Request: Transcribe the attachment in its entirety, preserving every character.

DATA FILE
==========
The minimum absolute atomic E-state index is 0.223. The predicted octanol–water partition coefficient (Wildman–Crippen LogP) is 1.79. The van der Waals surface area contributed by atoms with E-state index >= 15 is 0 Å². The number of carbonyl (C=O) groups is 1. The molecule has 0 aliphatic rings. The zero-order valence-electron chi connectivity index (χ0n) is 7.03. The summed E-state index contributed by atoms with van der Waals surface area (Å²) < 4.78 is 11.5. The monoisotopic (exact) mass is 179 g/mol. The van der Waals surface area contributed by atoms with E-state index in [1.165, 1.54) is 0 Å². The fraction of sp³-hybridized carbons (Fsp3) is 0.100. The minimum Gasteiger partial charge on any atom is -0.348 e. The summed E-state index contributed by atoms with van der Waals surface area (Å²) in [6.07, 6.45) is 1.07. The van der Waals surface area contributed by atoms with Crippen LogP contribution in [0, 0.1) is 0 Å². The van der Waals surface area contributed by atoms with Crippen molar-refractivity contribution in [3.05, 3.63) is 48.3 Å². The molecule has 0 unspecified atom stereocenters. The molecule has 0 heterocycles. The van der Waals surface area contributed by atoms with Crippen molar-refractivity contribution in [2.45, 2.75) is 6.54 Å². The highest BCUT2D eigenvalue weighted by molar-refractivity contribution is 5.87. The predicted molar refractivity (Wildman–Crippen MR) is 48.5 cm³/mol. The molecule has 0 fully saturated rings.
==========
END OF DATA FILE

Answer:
The minimum absolute atomic E-state index is 0.223. The predicted octanol–water partition coefficient (Wildman–Crippen LogP) is 1.79. The van der Waals surface area contributed by atoms with E-state index >= 15 is 0 Å². The number of carbonyl (C=O) groups is 1. The molecule has 0 aliphatic rings. The zero-order valence-electron chi connectivity index (χ0n) is 7.03. The summed E-state index contributed by atoms with van der Waals surface area (Å²) < 4.78 is 11.5. The monoisotopic (exact) mass is 179 g/mol. The van der Waals surface area contributed by atoms with E-state index in [1.165, 1.54) is 0 Å². The fraction of sp³-hybridized carbons (Fsp3) is 0.100. The minimum Gasteiger partial charge on any atom is -0.348 e. The summed E-state index contributed by atoms with van der Waals surface area (Å²) in [6.07, 6.45) is 1.07. The van der Waals surface area contributed by atoms with Crippen LogP contribution in [0, 0.1) is 0 Å². The van der Waals surface area contributed by atoms with Crippen molar-refractivity contribution in [3.05, 3.63) is 48.3 Å². The molecule has 0 unspecified atom stereocenters. The molecule has 0 heterocycles. The van der Waals surface area contributed by atoms with Crippen molar-refractivity contribution in [2.45, 2.75) is 6.54 Å². The highest BCUT2D eigenvalue weighted by molar-refractivity contribution is 5.87. The predicted molar refractivity (Wildman–Crippen MR) is 48.5 cm³/mol. The molecule has 0 fully saturated rings.